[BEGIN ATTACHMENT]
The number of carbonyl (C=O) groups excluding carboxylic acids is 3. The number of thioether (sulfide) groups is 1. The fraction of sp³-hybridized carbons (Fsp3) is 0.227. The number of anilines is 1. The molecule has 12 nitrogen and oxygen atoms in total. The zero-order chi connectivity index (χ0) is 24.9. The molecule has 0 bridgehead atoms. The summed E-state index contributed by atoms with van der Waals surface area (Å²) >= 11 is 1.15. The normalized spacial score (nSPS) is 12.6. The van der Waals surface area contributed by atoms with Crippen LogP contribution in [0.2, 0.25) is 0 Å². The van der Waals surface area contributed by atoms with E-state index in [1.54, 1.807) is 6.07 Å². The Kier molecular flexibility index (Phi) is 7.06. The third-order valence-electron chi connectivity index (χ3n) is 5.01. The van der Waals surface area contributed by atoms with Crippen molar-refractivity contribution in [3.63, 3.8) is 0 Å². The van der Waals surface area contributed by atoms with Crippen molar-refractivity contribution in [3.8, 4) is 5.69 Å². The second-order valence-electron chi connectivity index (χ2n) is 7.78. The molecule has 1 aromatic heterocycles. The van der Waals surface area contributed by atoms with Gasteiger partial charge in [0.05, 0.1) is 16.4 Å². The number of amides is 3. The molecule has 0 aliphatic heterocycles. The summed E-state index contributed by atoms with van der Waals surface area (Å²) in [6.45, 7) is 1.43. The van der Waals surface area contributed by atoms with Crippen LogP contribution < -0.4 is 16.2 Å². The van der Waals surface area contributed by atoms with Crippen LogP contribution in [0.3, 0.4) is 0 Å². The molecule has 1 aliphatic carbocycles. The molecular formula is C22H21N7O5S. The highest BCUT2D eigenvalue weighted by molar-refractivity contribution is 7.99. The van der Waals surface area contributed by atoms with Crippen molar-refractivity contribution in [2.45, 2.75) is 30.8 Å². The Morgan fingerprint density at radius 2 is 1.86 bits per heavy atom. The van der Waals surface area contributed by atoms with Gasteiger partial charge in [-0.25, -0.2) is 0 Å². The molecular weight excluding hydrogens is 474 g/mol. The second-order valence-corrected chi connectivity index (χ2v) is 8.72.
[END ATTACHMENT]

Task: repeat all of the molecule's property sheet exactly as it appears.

The number of carbonyl (C=O) groups excluding carboxylic acids is 3. The number of thioether (sulfide) groups is 1. The fraction of sp³-hybridized carbons (Fsp3) is 0.227. The number of anilines is 1. The molecule has 12 nitrogen and oxygen atoms in total. The zero-order chi connectivity index (χ0) is 24.9. The molecule has 0 bridgehead atoms. The summed E-state index contributed by atoms with van der Waals surface area (Å²) >= 11 is 1.15. The normalized spacial score (nSPS) is 12.6. The van der Waals surface area contributed by atoms with Crippen LogP contribution in [0.2, 0.25) is 0 Å². The van der Waals surface area contributed by atoms with E-state index in [1.54, 1.807) is 6.07 Å². The Kier molecular flexibility index (Phi) is 7.06. The third-order valence-electron chi connectivity index (χ3n) is 5.01. The van der Waals surface area contributed by atoms with Crippen molar-refractivity contribution in [3.63, 3.8) is 0 Å². The van der Waals surface area contributed by atoms with Crippen molar-refractivity contribution in [3.8, 4) is 5.69 Å². The second-order valence-electron chi connectivity index (χ2n) is 7.78. The molecule has 1 aromatic heterocycles. The van der Waals surface area contributed by atoms with Gasteiger partial charge in [0.05, 0.1) is 16.4 Å². The number of amides is 3. The molecule has 0 aliphatic heterocycles. The summed E-state index contributed by atoms with van der Waals surface area (Å²) in [6.45, 7) is 1.43. The van der Waals surface area contributed by atoms with Crippen LogP contribution < -0.4 is 16.2 Å². The van der Waals surface area contributed by atoms with Crippen LogP contribution in [0.3, 0.4) is 0 Å². The molecule has 1 aliphatic carbocycles. The molecular formula is C22H21N7O5S. The highest BCUT2D eigenvalue weighted by molar-refractivity contribution is 7.99. The van der Waals surface area contributed by atoms with Crippen molar-refractivity contribution in [2.45, 2.75) is 30.8 Å². The Morgan fingerprint density at radius 2 is 1.86 bits per heavy atom. The van der Waals surface area contributed by atoms with Gasteiger partial charge in [-0.25, -0.2) is 0 Å². The molecular weight excluding hydrogens is 474 g/mol. The second-order valence-corrected chi connectivity index (χ2v) is 8.72.